NEW YORK (AP) — The heads of Wall Street's biggest banks used an appearance on Capitol Hill on Wednesday to plead with senators to stop the Biden administration's proposed changes to how banks are regulated, warning that the new proposals could negatively impact the economy at a time of geopolitical turmoil and inflation.
Wall Street's most powerful bankers have regularly appeared in front of Congress going back to the 2008 financial crisis. Among those testifying before the Senate Banking Committee included JPMorgan's Jamie Dimon, Bank of America's Brian Moynihan, Jane Fraser of Citigroup and Goldman Sachs' David Solomon.
Whereas in previous years the bank CEOs used the hearing to highlight the industry's good deeds, this year they warned about the potential dangers of over-regulating the industry.
The banks are adamantly against a number of proposed regulations that could hit their profitability, including new rules from the Federal Reserve that would require big banks to hold additional capital on their balance sheets. The industry says the new regulations, known as the Basel Endgame, would curtail lending and weaken bank balance sheets at a time when the industry needs more flexibility.
There are also proposals coming from the Consumer Financial Protection Bureau that would rein in overdraft fees, which have also been a longtime source of revenue for the consumer banks.
"I've been at this for a long time. I've sat on the board of the New York Federal Reserve. I've seen a lot of rules, and (this proposal) just doesn't make sense," said James Gorman, CEO of Morgan Stanley, in response to a question.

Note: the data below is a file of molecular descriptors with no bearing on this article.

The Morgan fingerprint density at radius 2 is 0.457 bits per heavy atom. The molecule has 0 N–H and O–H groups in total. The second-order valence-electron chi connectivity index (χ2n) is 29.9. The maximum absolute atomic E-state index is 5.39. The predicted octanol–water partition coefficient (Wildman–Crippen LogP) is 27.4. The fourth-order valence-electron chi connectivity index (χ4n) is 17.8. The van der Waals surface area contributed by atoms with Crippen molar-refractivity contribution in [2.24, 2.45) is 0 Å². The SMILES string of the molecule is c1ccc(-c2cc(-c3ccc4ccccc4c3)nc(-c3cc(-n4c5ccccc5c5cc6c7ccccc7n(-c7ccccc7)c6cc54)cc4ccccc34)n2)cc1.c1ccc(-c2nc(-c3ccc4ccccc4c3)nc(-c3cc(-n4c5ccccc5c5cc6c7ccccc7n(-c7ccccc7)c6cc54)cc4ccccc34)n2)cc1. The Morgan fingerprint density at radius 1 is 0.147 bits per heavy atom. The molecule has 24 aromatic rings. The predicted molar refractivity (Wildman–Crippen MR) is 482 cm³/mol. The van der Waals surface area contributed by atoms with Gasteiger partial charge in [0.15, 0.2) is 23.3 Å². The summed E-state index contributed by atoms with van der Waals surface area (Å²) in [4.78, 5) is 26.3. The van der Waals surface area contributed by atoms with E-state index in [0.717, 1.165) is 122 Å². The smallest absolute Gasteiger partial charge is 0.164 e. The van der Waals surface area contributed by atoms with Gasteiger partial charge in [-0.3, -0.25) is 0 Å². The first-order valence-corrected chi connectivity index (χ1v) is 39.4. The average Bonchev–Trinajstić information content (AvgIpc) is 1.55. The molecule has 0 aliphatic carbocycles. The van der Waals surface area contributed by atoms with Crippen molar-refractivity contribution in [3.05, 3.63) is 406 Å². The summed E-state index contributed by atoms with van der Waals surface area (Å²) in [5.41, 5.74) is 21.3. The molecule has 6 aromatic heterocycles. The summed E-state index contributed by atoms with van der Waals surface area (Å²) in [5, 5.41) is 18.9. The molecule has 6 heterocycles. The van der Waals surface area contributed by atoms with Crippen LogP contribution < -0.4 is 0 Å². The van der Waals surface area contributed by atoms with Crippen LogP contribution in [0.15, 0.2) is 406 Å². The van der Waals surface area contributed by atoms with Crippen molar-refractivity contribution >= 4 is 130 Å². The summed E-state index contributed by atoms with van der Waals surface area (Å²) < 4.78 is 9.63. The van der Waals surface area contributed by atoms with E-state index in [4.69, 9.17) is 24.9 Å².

The other seven CEOs were uniform in their comments in both their prepared remarks and answers to Senators' questions.
"(The regulations) were not thoughtfully done and should be relooked at," Dimon said.
The industry's opposition has saturated the Washington media market over the last several weeks, which came up in senators' remarks during the hearing.
"You should stop pouring money into lobbying against efforts to protect the taxpayers who subsidize your entire industry," said Sen. Sherrod Brown, D-Ohio and the committee chairman.
Brown, a longtime big bank critic, is unlikely to be persuaded by the CEOs' comments. Instead the CEOs were aiming to reach more moderate Democratic members of the committee. Only a handful of Democrats asked questions in support of the new regulations, while most Republicans did appear to be against the rules.
Even Sen. Elizabeth Warren, D-Massachusetts, who typically is among the most combative with Dimon and the other CEOs at these hearings, avoided the topic. Warren asked the CEOs for support for her cryptocurrency anti-money laundering bill. Longtime critics of crypto, the CEOs were more than happy to publicly support her bill.
One Republican notably did seem skeptical about the CEOs' messages. Sen. J.D. Vance of Ohio used his time to ask the CEOs why their banks support public policy positions like gun control, voter ID laws and other bills, but then want to turn to the GOP for less regulation and lower taxes when it suits them.
This year has been a tough one for the banking industry, as high interest rates have caused banks and consumers to seek fewer loans and consumers are facing financial pressure from inflation. Three larger banks failed this year — Signature Bank, Silicon Valley Bank and First Republic Bank — after the banks experienced a run on deposits and questions about the health of their balance sheets.
It is partly because of the bank runs at Silicon Valley Bank and First Republic this year that regulators have proposed more stricter regulations for banks with assets over $100 billion.